With 8TB of storage, there's room for well over 200 games (or a few dozen extremely large games). Considering the Xbox One X will unpack 4K assets on top of existing game installations, storage solutions are going to become increasingly important.
This Game Drive Hub does a little more than simply store games, however. Let's take a look.
Features and specs
- Data transfer rate: 220 MB/s
- HDD speed: 5400 rpm
- Storage: 8 TB
- Weight: 1.1kg
- Dimensions: 4.1 x 19.8 x 11.8 cm
- Ports: 2x USB 3.0 front-facing, USB 3.0 Xbox connectivity, A/C power
- Price: $200
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The Game Drive Hub is, for the most part, a standard mains-powered USB 3.0 HDD. While it's slightly less convenient than a USB-powered HDD, the trade offs include huge storage capacity and two front-facing USB ports, expanding the capabilities of the Xbox One S and X. You can even use the USB ports to daisy chain additional storage devices if you want to go nuts, but I think for the most part, 8 TB of storage should serve the average gamer pretty well.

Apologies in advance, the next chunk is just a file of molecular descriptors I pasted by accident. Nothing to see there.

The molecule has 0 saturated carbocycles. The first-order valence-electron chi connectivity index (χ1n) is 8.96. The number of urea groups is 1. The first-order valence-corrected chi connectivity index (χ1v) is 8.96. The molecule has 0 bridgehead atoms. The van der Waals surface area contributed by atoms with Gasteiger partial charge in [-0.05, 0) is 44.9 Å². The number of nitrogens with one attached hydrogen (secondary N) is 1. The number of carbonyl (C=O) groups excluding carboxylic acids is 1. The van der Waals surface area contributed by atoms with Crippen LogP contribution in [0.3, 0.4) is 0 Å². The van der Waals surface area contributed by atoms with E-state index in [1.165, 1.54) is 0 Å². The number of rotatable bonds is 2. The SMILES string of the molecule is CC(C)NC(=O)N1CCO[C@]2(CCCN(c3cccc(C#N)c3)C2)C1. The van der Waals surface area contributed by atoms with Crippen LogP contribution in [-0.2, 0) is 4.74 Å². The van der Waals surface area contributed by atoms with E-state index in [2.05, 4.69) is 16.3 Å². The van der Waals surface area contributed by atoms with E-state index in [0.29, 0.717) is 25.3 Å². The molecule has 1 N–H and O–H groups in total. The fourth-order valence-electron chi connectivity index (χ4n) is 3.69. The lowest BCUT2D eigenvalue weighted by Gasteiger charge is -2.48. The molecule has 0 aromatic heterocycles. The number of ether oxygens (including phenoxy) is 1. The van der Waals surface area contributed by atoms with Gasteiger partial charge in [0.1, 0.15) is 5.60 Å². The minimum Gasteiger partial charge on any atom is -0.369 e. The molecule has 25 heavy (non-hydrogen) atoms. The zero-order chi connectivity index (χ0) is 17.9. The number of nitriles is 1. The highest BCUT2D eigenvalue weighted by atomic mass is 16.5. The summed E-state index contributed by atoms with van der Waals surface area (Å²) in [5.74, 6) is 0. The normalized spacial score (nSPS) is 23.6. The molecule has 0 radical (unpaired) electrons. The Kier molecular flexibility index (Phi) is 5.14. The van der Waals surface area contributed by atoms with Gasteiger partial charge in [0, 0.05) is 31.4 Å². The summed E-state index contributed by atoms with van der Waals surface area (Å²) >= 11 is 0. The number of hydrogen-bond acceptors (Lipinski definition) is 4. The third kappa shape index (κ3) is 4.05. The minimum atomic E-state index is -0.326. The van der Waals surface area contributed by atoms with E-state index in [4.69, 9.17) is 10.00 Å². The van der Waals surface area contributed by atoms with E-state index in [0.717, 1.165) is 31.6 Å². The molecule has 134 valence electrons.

8 TB of storage grants 8000 GB, and with game installations ranging from 30, to 50, to 100, it should be quite difficult to fully fill this thing.
At 5400 RPM, the Seagate Game Drive Hub will afford no speed boosts over the internal Xbox One S HDD, and will actually be a little slower than the Xbox One X's 1 TB HDD, which has been granted boosted speeds to handle the longer load times that will accompany 4K games.
Indeed, 4K games running on the Xbox One X will unpack additional assets to deliver higher-quality textures, so we could see game installations balloon over 100 GB. Until Microsoft launches Xbox One X SKUs with larger storage solutions, external HDDs such as this will be a welcome boost.